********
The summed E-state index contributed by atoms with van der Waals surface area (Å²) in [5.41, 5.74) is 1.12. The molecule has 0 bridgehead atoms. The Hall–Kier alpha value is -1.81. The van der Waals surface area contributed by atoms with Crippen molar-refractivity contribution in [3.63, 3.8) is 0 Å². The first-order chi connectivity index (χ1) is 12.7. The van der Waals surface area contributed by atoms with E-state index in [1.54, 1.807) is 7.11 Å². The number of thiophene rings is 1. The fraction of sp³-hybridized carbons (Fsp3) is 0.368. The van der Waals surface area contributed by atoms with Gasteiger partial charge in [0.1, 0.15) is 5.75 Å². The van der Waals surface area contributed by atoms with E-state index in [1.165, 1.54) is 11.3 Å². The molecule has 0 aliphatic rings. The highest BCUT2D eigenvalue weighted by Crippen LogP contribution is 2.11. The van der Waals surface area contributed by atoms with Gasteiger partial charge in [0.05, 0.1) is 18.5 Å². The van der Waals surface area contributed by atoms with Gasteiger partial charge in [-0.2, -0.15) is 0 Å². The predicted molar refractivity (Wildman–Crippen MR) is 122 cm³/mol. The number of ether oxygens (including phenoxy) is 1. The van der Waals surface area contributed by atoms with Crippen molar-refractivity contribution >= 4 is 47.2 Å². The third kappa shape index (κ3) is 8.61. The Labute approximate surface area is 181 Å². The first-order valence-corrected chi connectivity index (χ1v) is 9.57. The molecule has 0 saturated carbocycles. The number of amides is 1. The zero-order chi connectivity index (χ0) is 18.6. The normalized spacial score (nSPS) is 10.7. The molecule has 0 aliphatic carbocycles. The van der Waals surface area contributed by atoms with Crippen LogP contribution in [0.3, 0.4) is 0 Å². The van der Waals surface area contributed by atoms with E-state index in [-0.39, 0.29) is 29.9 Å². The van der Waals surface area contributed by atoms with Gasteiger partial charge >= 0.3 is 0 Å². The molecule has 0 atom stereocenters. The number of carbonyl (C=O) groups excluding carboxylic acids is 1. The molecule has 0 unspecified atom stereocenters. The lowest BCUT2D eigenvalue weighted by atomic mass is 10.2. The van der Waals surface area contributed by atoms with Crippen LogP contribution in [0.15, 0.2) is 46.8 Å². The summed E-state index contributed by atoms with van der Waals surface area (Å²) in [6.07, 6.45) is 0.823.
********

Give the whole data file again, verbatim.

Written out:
The summed E-state index contributed by atoms with van der Waals surface area (Å²) in [5.41, 5.74) is 1.12. The molecule has 0 bridgehead atoms. The Hall–Kier alpha value is -1.81. The van der Waals surface area contributed by atoms with Crippen molar-refractivity contribution in [3.63, 3.8) is 0 Å². The first-order chi connectivity index (χ1) is 12.7. The van der Waals surface area contributed by atoms with E-state index in [1.54, 1.807) is 7.11 Å². The number of thiophene rings is 1. The fraction of sp³-hybridized carbons (Fsp3) is 0.368. The van der Waals surface area contributed by atoms with Gasteiger partial charge in [0.1, 0.15) is 5.75 Å². The van der Waals surface area contributed by atoms with E-state index in [1.165, 1.54) is 11.3 Å². The molecule has 0 aliphatic rings. The highest BCUT2D eigenvalue weighted by Crippen LogP contribution is 2.11. The van der Waals surface area contributed by atoms with Gasteiger partial charge in [0.05, 0.1) is 18.5 Å². The van der Waals surface area contributed by atoms with Gasteiger partial charge in [-0.2, -0.15) is 0 Å². The predicted molar refractivity (Wildman–Crippen MR) is 122 cm³/mol. The number of ether oxygens (including phenoxy) is 1. The van der Waals surface area contributed by atoms with Crippen molar-refractivity contribution >= 4 is 47.2 Å². The third kappa shape index (κ3) is 8.61. The Labute approximate surface area is 181 Å². The first-order valence-corrected chi connectivity index (χ1v) is 9.57. The molecule has 0 saturated carbocycles. The number of amides is 1. The zero-order chi connectivity index (χ0) is 18.6. The normalized spacial score (nSPS) is 10.7. The molecule has 0 aliphatic carbocycles. The van der Waals surface area contributed by atoms with Crippen LogP contribution in [0.3, 0.4) is 0 Å². The van der Waals surface area contributed by atoms with E-state index in [-0.39, 0.29) is 29.9 Å². The van der Waals surface area contributed by atoms with Gasteiger partial charge >= 0.3 is 0 Å². The molecule has 0 atom stereocenters. The number of carbonyl (C=O) groups excluding carboxylic acids is 1. The molecule has 0 unspecified atom stereocenters. The lowest BCUT2D eigenvalue weighted by atomic mass is 10.2. The van der Waals surface area contributed by atoms with Crippen LogP contribution in [0.15, 0.2) is 46.8 Å². The summed E-state index contributed by atoms with van der Waals surface area (Å²) in [6.07, 6.45) is 0.823.